Book Reviews From 2017

Poetry Saturday—Hark the Glad Sound

Hark the glad sound! The Savior comes,
The Savior promised long;
Let ev’ry heart prepare a throne,
And ev’ry voice a song.

He comes the pris’ners to release,
In satan’s bondage held.
The gates of brass before Him burst,
The iron fetters yield.

He comes the broken heart to bind,
The bleeding soul to cure,
And with the treasures of His grace
To enrich the humble poor.

Our glad hosannas, Prince of Peace,
Thy welcome shall proclaim,
And heav’ns eternal arches ring
With Thy beloved name. —Philip Doddridge

8 Quotes From “Transforming Grace”

Jerry Bridges’ book Transforming Grace is an amazing read! Check out my book review by clicking here.

“One of the best-kept secrets among Christians today is this: Jesus paid it all. I mean all. He not only purchased your forgiveness of sins and your ticket to heaven, He purchased every blessing and every answer to prayer you will ever receive. Every one of them—no exceptions.

“Why is this such a well-kept secret? For one thing, we are afraid of this truth. We are afraid to tell even ourselves that we don’t have to work anymore, the work is all done. We are afraid that if we really believe this, we will slack off in our Christian duties. But the deeper core issue is that we don’t really believe we are still bankrupt. Having come into God’s kingdom by grace alone solely on the merit of Another, we’re now trying to pay our own way by our performance. We declared only temporary bankruptcy; we are now trying to live by good works rather than by grace.”

“To be justified means more than to be declared ‘not guilty.’ It actually means to be declared righteous before God.”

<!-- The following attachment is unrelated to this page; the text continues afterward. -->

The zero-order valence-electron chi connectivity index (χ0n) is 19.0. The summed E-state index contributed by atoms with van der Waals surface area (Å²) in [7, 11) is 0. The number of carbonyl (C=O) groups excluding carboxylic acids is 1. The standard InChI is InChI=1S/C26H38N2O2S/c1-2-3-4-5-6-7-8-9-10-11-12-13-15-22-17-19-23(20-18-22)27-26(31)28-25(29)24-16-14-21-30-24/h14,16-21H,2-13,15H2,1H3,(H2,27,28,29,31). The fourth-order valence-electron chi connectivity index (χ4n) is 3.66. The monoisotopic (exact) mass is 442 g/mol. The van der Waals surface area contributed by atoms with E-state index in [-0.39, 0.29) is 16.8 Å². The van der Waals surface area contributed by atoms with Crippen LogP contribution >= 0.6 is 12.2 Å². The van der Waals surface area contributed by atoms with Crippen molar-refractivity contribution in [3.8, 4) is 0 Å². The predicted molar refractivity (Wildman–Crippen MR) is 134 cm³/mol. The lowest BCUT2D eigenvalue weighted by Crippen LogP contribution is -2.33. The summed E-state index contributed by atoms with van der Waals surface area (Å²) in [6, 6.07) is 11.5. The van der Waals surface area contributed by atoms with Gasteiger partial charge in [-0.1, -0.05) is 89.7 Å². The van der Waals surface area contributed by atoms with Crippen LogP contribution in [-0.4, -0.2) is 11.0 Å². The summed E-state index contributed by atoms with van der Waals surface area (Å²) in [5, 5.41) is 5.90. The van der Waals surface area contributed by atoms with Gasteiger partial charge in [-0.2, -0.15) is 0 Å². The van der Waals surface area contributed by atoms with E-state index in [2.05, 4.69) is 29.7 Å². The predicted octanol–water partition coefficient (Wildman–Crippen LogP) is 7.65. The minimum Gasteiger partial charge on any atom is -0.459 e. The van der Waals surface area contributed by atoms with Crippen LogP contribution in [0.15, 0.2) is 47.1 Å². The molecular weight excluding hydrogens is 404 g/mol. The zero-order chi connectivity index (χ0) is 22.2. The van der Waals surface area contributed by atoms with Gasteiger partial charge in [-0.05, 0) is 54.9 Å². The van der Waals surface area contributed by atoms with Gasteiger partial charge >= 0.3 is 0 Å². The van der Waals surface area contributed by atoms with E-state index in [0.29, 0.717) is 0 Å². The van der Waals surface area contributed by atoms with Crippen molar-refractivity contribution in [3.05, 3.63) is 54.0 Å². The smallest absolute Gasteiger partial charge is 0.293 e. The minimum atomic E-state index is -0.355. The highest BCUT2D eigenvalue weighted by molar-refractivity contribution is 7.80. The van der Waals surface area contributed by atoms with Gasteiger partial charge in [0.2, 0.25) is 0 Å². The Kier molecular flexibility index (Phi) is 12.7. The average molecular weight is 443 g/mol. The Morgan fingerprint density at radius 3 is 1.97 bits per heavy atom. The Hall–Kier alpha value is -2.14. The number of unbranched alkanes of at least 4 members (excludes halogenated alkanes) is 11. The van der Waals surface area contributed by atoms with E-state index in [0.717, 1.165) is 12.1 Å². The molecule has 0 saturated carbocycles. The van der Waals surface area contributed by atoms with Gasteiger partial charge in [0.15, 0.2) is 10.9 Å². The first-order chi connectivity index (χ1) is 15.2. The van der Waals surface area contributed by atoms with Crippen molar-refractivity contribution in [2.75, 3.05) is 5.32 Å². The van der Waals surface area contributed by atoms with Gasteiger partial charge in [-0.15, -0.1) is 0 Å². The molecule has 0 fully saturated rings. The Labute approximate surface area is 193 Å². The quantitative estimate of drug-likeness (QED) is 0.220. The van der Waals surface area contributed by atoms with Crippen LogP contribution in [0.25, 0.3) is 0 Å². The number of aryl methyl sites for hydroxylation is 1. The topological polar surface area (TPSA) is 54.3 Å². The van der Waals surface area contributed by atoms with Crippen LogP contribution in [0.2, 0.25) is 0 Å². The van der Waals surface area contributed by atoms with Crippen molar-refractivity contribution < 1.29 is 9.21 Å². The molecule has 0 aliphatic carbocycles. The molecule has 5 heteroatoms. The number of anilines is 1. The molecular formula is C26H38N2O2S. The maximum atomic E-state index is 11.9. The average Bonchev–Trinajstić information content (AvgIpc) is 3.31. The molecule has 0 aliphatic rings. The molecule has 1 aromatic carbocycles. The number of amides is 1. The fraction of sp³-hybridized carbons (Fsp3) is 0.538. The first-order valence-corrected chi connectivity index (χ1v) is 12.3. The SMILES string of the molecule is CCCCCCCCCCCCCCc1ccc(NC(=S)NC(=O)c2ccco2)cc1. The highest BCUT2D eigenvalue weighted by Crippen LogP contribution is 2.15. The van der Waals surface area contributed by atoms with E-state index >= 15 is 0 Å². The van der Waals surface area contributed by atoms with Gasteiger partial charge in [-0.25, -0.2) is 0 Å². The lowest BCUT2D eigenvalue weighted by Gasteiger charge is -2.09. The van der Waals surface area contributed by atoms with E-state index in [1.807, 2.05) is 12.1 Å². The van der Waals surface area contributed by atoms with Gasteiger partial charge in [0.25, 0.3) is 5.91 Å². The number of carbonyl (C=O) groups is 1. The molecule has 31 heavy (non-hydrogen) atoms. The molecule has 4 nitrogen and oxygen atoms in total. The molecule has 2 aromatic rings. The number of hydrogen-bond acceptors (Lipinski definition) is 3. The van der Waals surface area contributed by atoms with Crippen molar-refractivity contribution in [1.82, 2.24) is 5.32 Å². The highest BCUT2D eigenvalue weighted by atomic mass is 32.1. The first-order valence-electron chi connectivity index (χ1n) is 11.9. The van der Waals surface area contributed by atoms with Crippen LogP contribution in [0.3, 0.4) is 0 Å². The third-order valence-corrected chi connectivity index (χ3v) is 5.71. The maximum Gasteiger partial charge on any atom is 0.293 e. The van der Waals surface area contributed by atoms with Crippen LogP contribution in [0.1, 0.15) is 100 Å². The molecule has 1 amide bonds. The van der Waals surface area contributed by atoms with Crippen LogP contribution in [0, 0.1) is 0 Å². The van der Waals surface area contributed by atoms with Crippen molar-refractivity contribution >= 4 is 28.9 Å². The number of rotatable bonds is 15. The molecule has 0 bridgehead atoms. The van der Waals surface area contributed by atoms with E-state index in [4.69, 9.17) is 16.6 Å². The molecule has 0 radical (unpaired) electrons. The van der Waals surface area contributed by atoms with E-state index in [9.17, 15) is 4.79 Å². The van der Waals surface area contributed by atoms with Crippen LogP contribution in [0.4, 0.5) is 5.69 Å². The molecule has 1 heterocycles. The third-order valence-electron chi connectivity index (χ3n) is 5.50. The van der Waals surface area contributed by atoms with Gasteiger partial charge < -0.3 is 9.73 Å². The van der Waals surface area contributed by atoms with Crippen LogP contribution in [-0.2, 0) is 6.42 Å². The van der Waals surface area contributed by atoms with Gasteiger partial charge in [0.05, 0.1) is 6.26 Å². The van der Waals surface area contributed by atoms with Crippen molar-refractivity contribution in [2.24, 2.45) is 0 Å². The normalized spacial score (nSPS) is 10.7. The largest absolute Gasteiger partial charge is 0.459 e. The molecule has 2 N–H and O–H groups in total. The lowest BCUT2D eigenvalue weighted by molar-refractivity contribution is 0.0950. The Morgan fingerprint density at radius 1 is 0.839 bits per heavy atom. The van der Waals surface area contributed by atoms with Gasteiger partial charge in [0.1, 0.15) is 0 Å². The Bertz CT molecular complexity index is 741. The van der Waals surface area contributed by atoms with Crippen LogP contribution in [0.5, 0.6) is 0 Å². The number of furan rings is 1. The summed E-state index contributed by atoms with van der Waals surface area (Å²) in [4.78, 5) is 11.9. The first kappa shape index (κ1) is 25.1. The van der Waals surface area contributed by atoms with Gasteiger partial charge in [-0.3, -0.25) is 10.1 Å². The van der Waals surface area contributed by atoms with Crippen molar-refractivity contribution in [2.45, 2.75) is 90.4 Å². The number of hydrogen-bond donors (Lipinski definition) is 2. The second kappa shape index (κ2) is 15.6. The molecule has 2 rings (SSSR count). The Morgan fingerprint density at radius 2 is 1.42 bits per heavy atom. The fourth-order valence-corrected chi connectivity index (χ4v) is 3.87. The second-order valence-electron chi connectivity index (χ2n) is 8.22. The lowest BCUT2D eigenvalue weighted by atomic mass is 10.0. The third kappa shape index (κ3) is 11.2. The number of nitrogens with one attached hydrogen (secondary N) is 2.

“God not only blots our sins from His record, He also remembers them no more. This expression means He no longer holds them against us. The blotting out of our transgressions is a legal act. It is an official pardon from the Supreme Governor. The remembering them no more is a relational act. It is the giving up by an injured party of all sense of being offended or injured. It is a promise never to bring up, either to Himself or to you, your sins.”

“God’s reward is out of all proportion to our service and sacrifice.”

“God often does bless people who seem to us to be quite unworthy. But that is what grace is all about, because we are all unworthy.”

“We all want grace, but we cannot enjoy grace when there is an attitude of comparing.”

“The Bible is full of God’s promises to provide for us spiritually and materially, to never forsake us, to give us peace in times of difficult circumstances, to cause all circumstances to work together for our good, and finally to bring us safely home to glory. Not one of those promises is dependent upon our performance. They are all dependent on the grace of God given to us through Jesus Christ.”

“Our love for God, expressed through obedience to Him, is to be a response to His love, not a means of trying to earn it.”

%d bloggers like this: